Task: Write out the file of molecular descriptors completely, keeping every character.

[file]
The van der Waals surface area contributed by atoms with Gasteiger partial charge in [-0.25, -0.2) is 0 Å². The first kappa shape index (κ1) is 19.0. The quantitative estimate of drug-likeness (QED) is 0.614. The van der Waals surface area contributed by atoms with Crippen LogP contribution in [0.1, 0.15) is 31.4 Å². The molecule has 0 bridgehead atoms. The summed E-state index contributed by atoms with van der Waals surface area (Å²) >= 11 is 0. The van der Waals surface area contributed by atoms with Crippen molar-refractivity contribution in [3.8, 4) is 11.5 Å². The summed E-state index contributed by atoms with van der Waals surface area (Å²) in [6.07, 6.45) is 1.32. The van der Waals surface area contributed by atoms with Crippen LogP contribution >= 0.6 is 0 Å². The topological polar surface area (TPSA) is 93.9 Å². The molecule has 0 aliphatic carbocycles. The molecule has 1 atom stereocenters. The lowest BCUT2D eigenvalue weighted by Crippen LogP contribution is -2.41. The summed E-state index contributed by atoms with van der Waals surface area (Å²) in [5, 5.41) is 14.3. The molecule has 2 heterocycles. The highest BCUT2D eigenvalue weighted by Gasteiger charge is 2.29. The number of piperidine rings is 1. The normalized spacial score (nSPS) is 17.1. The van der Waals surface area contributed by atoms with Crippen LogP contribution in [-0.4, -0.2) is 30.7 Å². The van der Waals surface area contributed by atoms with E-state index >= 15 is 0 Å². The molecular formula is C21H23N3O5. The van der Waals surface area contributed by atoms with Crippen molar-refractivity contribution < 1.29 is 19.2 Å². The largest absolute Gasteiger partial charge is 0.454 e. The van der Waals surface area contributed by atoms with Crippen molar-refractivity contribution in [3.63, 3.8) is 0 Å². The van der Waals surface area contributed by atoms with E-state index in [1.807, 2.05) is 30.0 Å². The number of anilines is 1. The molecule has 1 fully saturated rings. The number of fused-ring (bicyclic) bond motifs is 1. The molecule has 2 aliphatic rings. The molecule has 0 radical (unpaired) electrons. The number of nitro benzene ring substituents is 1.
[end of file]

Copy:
The van der Waals surface area contributed by atoms with Gasteiger partial charge in [-0.25, -0.2) is 0 Å². The first kappa shape index (κ1) is 19.0. The quantitative estimate of drug-likeness (QED) is 0.614. The van der Waals surface area contributed by atoms with Crippen LogP contribution in [0.1, 0.15) is 31.4 Å². The molecule has 0 bridgehead atoms. The summed E-state index contributed by atoms with van der Waals surface area (Å²) >= 11 is 0. The van der Waals surface area contributed by atoms with Crippen molar-refractivity contribution in [3.8, 4) is 11.5 Å². The summed E-state index contributed by atoms with van der Waals surface area (Å²) in [6.07, 6.45) is 1.32. The van der Waals surface area contributed by atoms with Crippen LogP contribution >= 0.6 is 0 Å². The topological polar surface area (TPSA) is 93.9 Å². The molecule has 0 aliphatic carbocycles. The molecule has 1 atom stereocenters. The lowest BCUT2D eigenvalue weighted by Crippen LogP contribution is -2.41. The summed E-state index contributed by atoms with van der Waals surface area (Å²) in [5, 5.41) is 14.3. The molecule has 2 heterocycles. The highest BCUT2D eigenvalue weighted by Gasteiger charge is 2.29. The number of piperidine rings is 1. The normalized spacial score (nSPS) is 17.1. The van der Waals surface area contributed by atoms with Crippen LogP contribution in [-0.4, -0.2) is 30.7 Å². The van der Waals surface area contributed by atoms with E-state index >= 15 is 0 Å². The molecular formula is C21H23N3O5. The van der Waals surface area contributed by atoms with Crippen molar-refractivity contribution < 1.29 is 19.2 Å². The largest absolute Gasteiger partial charge is 0.454 e. The van der Waals surface area contributed by atoms with Crippen molar-refractivity contribution in [3.63, 3.8) is 0 Å². The van der Waals surface area contributed by atoms with E-state index in [1.807, 2.05) is 30.0 Å². The number of anilines is 1. The molecule has 1 fully saturated rings. The number of fused-ring (bicyclic) bond motifs is 1. The molecule has 2 aliphatic rings. The molecule has 0 radical (unpaired) electrons. The number of nitro benzene ring substituents is 1.